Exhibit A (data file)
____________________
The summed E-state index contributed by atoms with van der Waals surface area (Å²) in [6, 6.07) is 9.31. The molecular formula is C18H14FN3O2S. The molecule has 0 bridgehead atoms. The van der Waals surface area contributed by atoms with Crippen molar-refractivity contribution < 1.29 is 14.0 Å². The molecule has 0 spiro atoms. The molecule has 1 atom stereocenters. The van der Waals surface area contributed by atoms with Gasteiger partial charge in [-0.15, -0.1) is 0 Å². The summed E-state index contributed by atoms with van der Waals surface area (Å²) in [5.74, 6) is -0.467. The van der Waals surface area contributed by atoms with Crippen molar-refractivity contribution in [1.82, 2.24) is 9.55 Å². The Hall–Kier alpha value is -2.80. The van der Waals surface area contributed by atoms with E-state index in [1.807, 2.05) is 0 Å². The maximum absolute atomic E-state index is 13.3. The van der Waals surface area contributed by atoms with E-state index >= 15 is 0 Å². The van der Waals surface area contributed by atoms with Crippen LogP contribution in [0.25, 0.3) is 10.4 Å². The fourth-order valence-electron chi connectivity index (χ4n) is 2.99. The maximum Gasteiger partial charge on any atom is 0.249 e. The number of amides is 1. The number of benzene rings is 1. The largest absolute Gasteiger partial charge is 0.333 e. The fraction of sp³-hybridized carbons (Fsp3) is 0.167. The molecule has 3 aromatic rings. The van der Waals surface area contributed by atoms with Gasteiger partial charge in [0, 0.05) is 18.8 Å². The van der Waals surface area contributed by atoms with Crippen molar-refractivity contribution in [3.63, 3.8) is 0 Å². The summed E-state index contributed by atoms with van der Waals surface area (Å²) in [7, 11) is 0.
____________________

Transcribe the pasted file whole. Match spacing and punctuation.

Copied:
The summed E-state index contributed by atoms with van der Waals surface area (Å²) in [6, 6.07) is 9.31. The molecular formula is C18H14FN3O2S. The molecule has 0 bridgehead atoms. The van der Waals surface area contributed by atoms with Crippen molar-refractivity contribution < 1.29 is 14.0 Å². The molecule has 0 spiro atoms. The molecule has 1 atom stereocenters. The van der Waals surface area contributed by atoms with Gasteiger partial charge in [-0.15, -0.1) is 0 Å². The summed E-state index contributed by atoms with van der Waals surface area (Å²) in [5.74, 6) is -0.467. The van der Waals surface area contributed by atoms with Crippen molar-refractivity contribution in [1.82, 2.24) is 9.55 Å². The Hall–Kier alpha value is -2.80. The van der Waals surface area contributed by atoms with E-state index in [1.807, 2.05) is 0 Å². The maximum absolute atomic E-state index is 13.3. The van der Waals surface area contributed by atoms with E-state index >= 15 is 0 Å². The van der Waals surface area contributed by atoms with Crippen LogP contribution in [0.25, 0.3) is 10.4 Å². The fourth-order valence-electron chi connectivity index (χ4n) is 2.99. The maximum Gasteiger partial charge on any atom is 0.249 e. The number of amides is 1. The number of benzene rings is 1. The largest absolute Gasteiger partial charge is 0.333 e. The fraction of sp³-hybridized carbons (Fsp3) is 0.167. The molecule has 3 aromatic rings. The van der Waals surface area contributed by atoms with Gasteiger partial charge in [0, 0.05) is 18.8 Å². The van der Waals surface area contributed by atoms with Crippen molar-refractivity contribution in [3.63, 3.8) is 0 Å². The summed E-state index contributed by atoms with van der Waals surface area (Å²) in [7, 11) is 0.